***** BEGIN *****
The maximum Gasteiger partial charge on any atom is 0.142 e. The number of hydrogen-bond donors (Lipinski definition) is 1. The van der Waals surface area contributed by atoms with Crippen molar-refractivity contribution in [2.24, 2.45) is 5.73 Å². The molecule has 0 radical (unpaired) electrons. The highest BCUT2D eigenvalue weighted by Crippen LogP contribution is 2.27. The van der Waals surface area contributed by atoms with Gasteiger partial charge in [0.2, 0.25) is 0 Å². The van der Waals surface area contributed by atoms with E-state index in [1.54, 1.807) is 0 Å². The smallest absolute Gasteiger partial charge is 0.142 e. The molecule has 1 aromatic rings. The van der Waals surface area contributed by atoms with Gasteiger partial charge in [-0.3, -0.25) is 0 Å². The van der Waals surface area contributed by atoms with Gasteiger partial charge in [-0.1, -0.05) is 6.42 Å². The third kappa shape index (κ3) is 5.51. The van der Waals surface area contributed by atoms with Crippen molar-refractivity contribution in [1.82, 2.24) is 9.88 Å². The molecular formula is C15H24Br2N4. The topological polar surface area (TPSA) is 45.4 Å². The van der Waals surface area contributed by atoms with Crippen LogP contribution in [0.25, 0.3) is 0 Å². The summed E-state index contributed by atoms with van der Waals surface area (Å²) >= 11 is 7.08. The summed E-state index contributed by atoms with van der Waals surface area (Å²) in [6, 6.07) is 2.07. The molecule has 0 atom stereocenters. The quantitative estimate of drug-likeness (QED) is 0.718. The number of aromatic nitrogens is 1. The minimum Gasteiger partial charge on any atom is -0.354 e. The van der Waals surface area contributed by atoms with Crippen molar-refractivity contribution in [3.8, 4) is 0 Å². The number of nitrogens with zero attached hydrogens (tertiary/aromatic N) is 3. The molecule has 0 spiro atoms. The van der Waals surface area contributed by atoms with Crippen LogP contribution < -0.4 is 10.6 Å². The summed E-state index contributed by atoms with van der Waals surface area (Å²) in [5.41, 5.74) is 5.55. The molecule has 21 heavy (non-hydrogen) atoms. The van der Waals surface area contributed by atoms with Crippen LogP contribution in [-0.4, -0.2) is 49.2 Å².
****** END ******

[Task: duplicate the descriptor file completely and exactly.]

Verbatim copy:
The maximum Gasteiger partial charge on any atom is 0.142 e. The number of hydrogen-bond donors (Lipinski definition) is 1. The van der Waals surface area contributed by atoms with Crippen molar-refractivity contribution in [2.24, 2.45) is 5.73 Å². The molecule has 0 radical (unpaired) electrons. The highest BCUT2D eigenvalue weighted by Crippen LogP contribution is 2.27. The van der Waals surface area contributed by atoms with Gasteiger partial charge in [0.2, 0.25) is 0 Å². The van der Waals surface area contributed by atoms with E-state index in [1.54, 1.807) is 0 Å². The smallest absolute Gasteiger partial charge is 0.142 e. The molecule has 1 aromatic rings. The van der Waals surface area contributed by atoms with Gasteiger partial charge in [-0.3, -0.25) is 0 Å². The van der Waals surface area contributed by atoms with Gasteiger partial charge in [-0.1, -0.05) is 6.42 Å². The third kappa shape index (κ3) is 5.51. The van der Waals surface area contributed by atoms with Crippen molar-refractivity contribution in [1.82, 2.24) is 9.88 Å². The molecular formula is C15H24Br2N4. The topological polar surface area (TPSA) is 45.4 Å². The van der Waals surface area contributed by atoms with Crippen LogP contribution in [0.25, 0.3) is 0 Å². The summed E-state index contributed by atoms with van der Waals surface area (Å²) >= 11 is 7.08. The summed E-state index contributed by atoms with van der Waals surface area (Å²) in [6, 6.07) is 2.07. The molecule has 0 atom stereocenters. The quantitative estimate of drug-likeness (QED) is 0.718. The number of aromatic nitrogens is 1. The minimum Gasteiger partial charge on any atom is -0.354 e. The van der Waals surface area contributed by atoms with Crippen molar-refractivity contribution in [3.8, 4) is 0 Å². The number of nitrogens with zero attached hydrogens (tertiary/aromatic N) is 3. The molecule has 0 spiro atoms. The van der Waals surface area contributed by atoms with Crippen LogP contribution < -0.4 is 10.6 Å². The summed E-state index contributed by atoms with van der Waals surface area (Å²) in [5.41, 5.74) is 5.55. The molecule has 21 heavy (non-hydrogen) atoms. The van der Waals surface area contributed by atoms with Crippen LogP contribution in [-0.4, -0.2) is 49.2 Å².